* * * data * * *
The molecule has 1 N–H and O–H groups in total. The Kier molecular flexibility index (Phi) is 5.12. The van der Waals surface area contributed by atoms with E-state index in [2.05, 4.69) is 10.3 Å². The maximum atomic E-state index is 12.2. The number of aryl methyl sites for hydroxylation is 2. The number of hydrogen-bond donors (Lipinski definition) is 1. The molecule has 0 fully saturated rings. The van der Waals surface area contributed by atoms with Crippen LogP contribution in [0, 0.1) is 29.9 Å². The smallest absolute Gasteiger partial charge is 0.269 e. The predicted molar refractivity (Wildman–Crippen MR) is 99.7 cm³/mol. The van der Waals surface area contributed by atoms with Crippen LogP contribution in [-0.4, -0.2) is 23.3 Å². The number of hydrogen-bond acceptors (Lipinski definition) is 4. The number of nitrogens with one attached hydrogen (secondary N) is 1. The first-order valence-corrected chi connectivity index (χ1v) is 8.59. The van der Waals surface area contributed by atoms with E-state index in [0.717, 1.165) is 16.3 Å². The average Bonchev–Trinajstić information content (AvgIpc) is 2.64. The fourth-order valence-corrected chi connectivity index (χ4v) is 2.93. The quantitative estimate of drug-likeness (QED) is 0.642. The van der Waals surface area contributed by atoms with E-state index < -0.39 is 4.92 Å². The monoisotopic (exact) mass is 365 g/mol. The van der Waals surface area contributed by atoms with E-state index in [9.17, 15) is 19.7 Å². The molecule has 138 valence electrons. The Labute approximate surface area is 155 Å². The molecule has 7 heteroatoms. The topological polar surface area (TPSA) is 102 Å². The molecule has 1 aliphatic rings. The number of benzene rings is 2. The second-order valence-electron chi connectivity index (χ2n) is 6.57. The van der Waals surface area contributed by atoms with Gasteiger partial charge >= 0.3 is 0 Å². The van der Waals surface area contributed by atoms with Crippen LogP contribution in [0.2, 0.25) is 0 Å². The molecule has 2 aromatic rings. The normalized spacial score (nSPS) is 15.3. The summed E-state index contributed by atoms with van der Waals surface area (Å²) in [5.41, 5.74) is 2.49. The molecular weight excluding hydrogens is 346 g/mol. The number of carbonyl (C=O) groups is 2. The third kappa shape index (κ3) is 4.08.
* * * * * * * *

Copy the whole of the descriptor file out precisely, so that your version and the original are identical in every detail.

The molecule has 1 N–H and O–H groups in total. The Kier molecular flexibility index (Phi) is 5.12. The van der Waals surface area contributed by atoms with E-state index in [2.05, 4.69) is 10.3 Å². The maximum atomic E-state index is 12.2. The number of aryl methyl sites for hydroxylation is 2. The number of hydrogen-bond donors (Lipinski definition) is 1. The molecule has 0 fully saturated rings. The van der Waals surface area contributed by atoms with Crippen LogP contribution in [0, 0.1) is 29.9 Å². The smallest absolute Gasteiger partial charge is 0.269 e. The predicted molar refractivity (Wildman–Crippen MR) is 99.7 cm³/mol. The van der Waals surface area contributed by atoms with Crippen LogP contribution in [-0.4, -0.2) is 23.3 Å². The number of hydrogen-bond acceptors (Lipinski definition) is 4. The number of nitrogens with one attached hydrogen (secondary N) is 1. The first-order valence-corrected chi connectivity index (χ1v) is 8.59. The van der Waals surface area contributed by atoms with E-state index in [0.717, 1.165) is 16.3 Å². The average Bonchev–Trinajstić information content (AvgIpc) is 2.64. The fourth-order valence-corrected chi connectivity index (χ4v) is 2.93. The quantitative estimate of drug-likeness (QED) is 0.642. The van der Waals surface area contributed by atoms with E-state index < -0.39 is 4.92 Å². The monoisotopic (exact) mass is 365 g/mol. The van der Waals surface area contributed by atoms with E-state index in [9.17, 15) is 19.7 Å². The molecule has 138 valence electrons. The Labute approximate surface area is 155 Å². The molecule has 7 heteroatoms. The topological polar surface area (TPSA) is 102 Å². The molecule has 1 aliphatic rings. The number of benzene rings is 2. The second-order valence-electron chi connectivity index (χ2n) is 6.57. The van der Waals surface area contributed by atoms with Gasteiger partial charge >= 0.3 is 0 Å². The van der Waals surface area contributed by atoms with Crippen LogP contribution in [0.2, 0.25) is 0 Å². The molecule has 2 aromatic rings. The normalized spacial score (nSPS) is 15.3. The summed E-state index contributed by atoms with van der Waals surface area (Å²) in [5.41, 5.74) is 2.49. The molecular weight excluding hydrogens is 346 g/mol. The number of carbonyl (C=O) groups is 2. The third kappa shape index (κ3) is 4.08.